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Encyclopedia > Wooden iron

Wooden Iron is a polemical term often used in philosophic rhetoric to describe the impossibility of an opposing argument. The term is a German proverbial oxymoron or sideroxylon which synthesizes the concept of the "wooden", which is organic, with the concept of "iron" which is inorganic. Such a contradictio in adjecto is a logical inconsistency. It occurs when a modifying adjective opposes its noun, as in "square circle," "freezing fire," "boiling snow," or "hard liquid." Look up Polemic on Wiktionary, the free dictionary Polemic is the art or practice of inciting disputation or causing controversy, for example in religious, philosophical, or political matters. ... Rhetoric (from Greek ρήτωρ, rhêtôr, orator, teacher) is the art or technique of persuasion, usually through the use of language. ... Look up Oxymoron in Wiktionary, the free dictionary. ... Binomial name Sideroxylon grandiflorum Tambalacoque (also called the dodo tree) Sideroxylon grandiflorum formerly Calvaria major, is a long-lived tree in the family Sapotaceae, endemic to Mauritius. ... Organic life Organic life is life which is cellular, carbon-and-water-based with complex organization, having a metabolism, a capacity to grow, respond to stimuli, reproduce and—through natural selection—adapt. ... Inorganic chemistry is the branch of chemistry concerned with the properties and reactions of inorganic compounds. ...


Arthur Schopenhauer used the term extensively in The World as Will and Representation (1819) in his critiques of Immanuel Kant. For his argument against absolutes he sarcastically wrote "... the categorical imperative leaps into the world, in order to command there with its unconditioned ought—a scepter of wooden iron." (See Payne's trans., WWR 1:523.) His chapter titled "On the Fundamental View of Idealism" further describes his postion on subjectivity by using the term to demonstrate the difference between "the representation of the intellect" and the "subject" itself. In this dialogue between intellect and matter he wrote: "Whoever thinks me away, and then believes he can still think of you, is involved in a gross delusion; for your existence outside my representation is a direct contradiction, a wooden-iron." (See Payne's trans., WWR 2:17.) Arthur Schopenhauer (February 22, 1788 – September 21, 1860) was a German philosopher. ... The World as Will and Representation (original German title, Die Welt als Wille und Vorstellung; sometimes translated as The World as Will and Idea) is the central work of Arthur Schopenhauer and one of the most important philosophical works of the 19th century. ... Immanuel Kant (22 April 1724 – 12 February 1804), was a German philosopher from Königsberg in East Prussia (now Kaliningrad, Russia). ... This article is in need of attention. ...


Friedrich Nietzsche, who was an avid Schopenhauer scholar, continued to employ the term throughout his writings in the latter half of the 19th century. Nietzsche's experience with philology also brought new meaning to the term. He attacked Moritz Carrière's so-called "real idealism" (see Notebooks Fall 1873—Winter 1873-74 30[16]). He used it to describe Richard Wagner's "infinite melody" (see Notebooks Fall 1881 11[198]). He also considered "unegoistic actions" and "unegoistic drives" to be examples Wooden Iron (see Notebooks Summer-Fall 1884 26[224]). He similarly dismissed philosophical concepts of "pure knowledge" and "thing in itself" (see Notebooks Summer-Fall 1884 26[413]). The term was also employed in his poetic attempts to criticize socialism and the building of a "free society" (see Book 5 of The Gay Science, §356). Philology is the study of ancient texts and languages. ... Richard Wagner Wilhelm Richard Wagner (May 22, 1813 – February 13, 1883) was an influential German composer, conductor, music theorist, and essayist, primarily known for his operas (or music dramas as he later came to call them). ... The Gay Science (German: Die fröhliche Wissenschaft (la gaya scienza)), which has been canonically translated thus by contemporaneous academia as instated by Walter Kaufmann since the 1960s, is a book written by Friedrich Nietzsche, first published in 1882 and followed by a second edition. ...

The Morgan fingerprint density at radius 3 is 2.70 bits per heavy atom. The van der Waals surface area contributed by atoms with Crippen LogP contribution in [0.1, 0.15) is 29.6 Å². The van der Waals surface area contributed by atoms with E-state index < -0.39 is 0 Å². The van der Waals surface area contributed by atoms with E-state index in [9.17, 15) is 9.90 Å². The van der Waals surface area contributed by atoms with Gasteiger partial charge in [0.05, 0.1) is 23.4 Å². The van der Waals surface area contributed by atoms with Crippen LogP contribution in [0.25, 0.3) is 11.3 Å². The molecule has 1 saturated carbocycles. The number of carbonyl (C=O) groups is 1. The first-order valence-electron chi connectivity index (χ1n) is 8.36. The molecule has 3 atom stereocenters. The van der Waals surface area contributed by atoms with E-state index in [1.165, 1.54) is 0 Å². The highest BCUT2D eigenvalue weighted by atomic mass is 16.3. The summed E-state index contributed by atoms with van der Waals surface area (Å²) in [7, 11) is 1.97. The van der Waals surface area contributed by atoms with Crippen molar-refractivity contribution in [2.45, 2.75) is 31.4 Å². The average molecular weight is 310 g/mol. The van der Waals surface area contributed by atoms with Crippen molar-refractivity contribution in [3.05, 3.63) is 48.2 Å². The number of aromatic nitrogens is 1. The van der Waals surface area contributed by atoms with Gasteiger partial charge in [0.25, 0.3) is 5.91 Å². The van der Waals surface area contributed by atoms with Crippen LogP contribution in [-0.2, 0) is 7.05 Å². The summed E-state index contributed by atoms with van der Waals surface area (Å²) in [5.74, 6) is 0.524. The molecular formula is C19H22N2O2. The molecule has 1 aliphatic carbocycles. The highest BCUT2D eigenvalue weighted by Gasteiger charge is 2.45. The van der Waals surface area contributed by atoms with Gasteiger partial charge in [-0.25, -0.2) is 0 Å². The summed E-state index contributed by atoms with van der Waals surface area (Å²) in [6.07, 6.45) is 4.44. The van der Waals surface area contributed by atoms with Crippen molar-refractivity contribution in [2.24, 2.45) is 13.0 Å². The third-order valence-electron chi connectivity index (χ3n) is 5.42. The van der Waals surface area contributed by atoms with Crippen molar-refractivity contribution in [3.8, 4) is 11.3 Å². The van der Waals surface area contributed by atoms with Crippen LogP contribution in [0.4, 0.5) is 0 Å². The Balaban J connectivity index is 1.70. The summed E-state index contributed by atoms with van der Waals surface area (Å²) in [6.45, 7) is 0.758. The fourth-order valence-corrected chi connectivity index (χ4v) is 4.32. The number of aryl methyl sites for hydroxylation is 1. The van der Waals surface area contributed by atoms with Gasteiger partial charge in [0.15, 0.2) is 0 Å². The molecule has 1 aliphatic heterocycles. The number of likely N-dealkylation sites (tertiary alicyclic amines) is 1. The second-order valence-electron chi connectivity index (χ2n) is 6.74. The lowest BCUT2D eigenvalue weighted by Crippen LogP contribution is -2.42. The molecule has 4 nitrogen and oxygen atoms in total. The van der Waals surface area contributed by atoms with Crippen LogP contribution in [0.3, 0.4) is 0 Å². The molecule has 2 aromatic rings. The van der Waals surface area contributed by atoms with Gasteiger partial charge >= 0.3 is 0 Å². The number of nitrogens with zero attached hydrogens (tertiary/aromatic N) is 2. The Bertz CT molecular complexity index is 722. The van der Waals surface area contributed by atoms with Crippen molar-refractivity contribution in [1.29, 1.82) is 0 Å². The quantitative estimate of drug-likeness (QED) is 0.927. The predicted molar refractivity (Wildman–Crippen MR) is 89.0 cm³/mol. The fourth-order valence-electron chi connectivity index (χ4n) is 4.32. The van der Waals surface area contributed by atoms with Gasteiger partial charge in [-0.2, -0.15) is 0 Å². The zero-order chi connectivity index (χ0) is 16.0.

Hegel's writings abound in such self-contradictions. However, he openly affirmed them and considered the law of thought "a is not not-a" to inadequately reflect reality. Georg Wilhelm Friedrich Hegel (August 27, 1770 - November 14, 1831) was a German philosopher born in Stuttgart, Württemberg, in present-day southwest Germany. ... There were four classic laws of thought recognised in European thought of the seventeenth and eighteenth century, which held sway also during nineteenth century (while subject to greater debate). ...


See also

Edmund Husserl Edmund Gustav Albrecht Husserl (April 8, 1859 - April 26, 1938, Freiburg) was a German philosopher, known as the father of phenomenology. ... Arthur Schopenhauer (February 22, 1788 – September 21, 1860) was a German philosopher. ... Immanuel Kant (22 April 1724 – 12 February 1804), was a German philosopher from Königsberg in East Prussia (now Kaliningrad, Russia). ... This article or section does not cite its references or sources. ... Look up Oxymoron in Wiktionary, the free dictionary. ... Binomial name Sideroxylon grandiflorum Tambalacoque (also called the dodo tree) Sideroxylon grandiflorum formerly Calvaria major, is a long-lived tree in the family Sapotaceae, endemic to Mauritius. ...

External links

  • "Wooden Iron? Husserlian Phenomenology Meets Cognitive Science"
  • "The Nietzsche Channel Message Board"

 
 

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